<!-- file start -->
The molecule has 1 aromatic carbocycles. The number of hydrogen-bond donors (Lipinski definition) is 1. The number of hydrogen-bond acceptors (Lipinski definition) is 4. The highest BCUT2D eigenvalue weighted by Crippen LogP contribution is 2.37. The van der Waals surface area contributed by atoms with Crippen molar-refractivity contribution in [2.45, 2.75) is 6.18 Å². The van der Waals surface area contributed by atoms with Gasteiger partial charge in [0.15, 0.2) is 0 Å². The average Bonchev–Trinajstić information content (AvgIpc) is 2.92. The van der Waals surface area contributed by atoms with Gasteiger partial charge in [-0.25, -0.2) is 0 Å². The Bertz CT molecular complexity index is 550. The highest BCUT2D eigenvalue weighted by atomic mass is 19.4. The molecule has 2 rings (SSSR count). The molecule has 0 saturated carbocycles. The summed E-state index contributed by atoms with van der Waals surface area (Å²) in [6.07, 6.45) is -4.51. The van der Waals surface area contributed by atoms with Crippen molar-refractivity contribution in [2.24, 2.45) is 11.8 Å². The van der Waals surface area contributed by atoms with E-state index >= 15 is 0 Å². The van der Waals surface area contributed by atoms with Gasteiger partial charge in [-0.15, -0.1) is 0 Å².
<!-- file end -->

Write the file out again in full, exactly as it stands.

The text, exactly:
The molecule has 1 aromatic carbocycles. The number of hydrogen-bond donors (Lipinski definition) is 1. The number of hydrogen-bond acceptors (Lipinski definition) is 4. The highest BCUT2D eigenvalue weighted by Crippen LogP contribution is 2.37. The van der Waals surface area contributed by atoms with Crippen molar-refractivity contribution in [2.45, 2.75) is 6.18 Å². The van der Waals surface area contributed by atoms with Gasteiger partial charge in [0.15, 0.2) is 0 Å². The average Bonchev–Trinajstić information content (AvgIpc) is 2.92. The van der Waals surface area contributed by atoms with Gasteiger partial charge in [-0.25, -0.2) is 0 Å². The Bertz CT molecular complexity index is 550. The highest BCUT2D eigenvalue weighted by atomic mass is 19.4. The molecule has 2 rings (SSSR count). The molecule has 0 saturated carbocycles. The summed E-state index contributed by atoms with van der Waals surface area (Å²) in [6.07, 6.45) is -4.51. The van der Waals surface area contributed by atoms with Crippen molar-refractivity contribution in [2.24, 2.45) is 11.8 Å². The van der Waals surface area contributed by atoms with E-state index >= 15 is 0 Å². The van der Waals surface area contributed by atoms with Gasteiger partial charge in [-0.15, -0.1) is 0 Å².